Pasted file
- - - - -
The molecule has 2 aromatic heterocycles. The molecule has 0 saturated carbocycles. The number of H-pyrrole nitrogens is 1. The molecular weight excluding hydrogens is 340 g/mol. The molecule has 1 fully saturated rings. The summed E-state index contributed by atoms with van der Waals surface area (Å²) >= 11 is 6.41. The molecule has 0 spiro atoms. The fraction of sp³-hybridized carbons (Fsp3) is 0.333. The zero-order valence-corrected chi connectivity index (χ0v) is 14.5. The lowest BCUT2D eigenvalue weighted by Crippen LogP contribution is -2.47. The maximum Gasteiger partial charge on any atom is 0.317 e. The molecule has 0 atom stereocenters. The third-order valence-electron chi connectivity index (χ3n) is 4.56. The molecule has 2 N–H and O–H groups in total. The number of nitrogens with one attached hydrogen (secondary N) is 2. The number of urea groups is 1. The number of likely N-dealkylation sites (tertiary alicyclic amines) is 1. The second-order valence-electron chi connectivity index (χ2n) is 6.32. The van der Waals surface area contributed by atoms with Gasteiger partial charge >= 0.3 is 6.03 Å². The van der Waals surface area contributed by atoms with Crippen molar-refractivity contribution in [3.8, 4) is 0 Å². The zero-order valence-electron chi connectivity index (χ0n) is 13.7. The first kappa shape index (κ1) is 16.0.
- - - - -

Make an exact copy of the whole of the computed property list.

The molecule has 2 aromatic heterocycles. The molecule has 0 saturated carbocycles. The number of H-pyrrole nitrogens is 1. The molecular weight excluding hydrogens is 340 g/mol. The molecule has 1 fully saturated rings. The summed E-state index contributed by atoms with van der Waals surface area (Å²) >= 11 is 6.41. The molecule has 0 spiro atoms. The fraction of sp³-hybridized carbons (Fsp3) is 0.333. The zero-order valence-corrected chi connectivity index (χ0v) is 14.5. The lowest BCUT2D eigenvalue weighted by Crippen LogP contribution is -2.47. The maximum Gasteiger partial charge on any atom is 0.317 e. The molecule has 0 atom stereocenters. The third-order valence-electron chi connectivity index (χ3n) is 4.56. The molecule has 2 N–H and O–H groups in total. The number of nitrogens with one attached hydrogen (secondary N) is 2. The number of urea groups is 1. The number of likely N-dealkylation sites (tertiary alicyclic amines) is 1. The second-order valence-electron chi connectivity index (χ2n) is 6.32. The van der Waals surface area contributed by atoms with Gasteiger partial charge >= 0.3 is 6.03 Å². The van der Waals surface area contributed by atoms with Crippen molar-refractivity contribution in [3.8, 4) is 0 Å². The zero-order valence-electron chi connectivity index (χ0n) is 13.7. The first kappa shape index (κ1) is 16.0.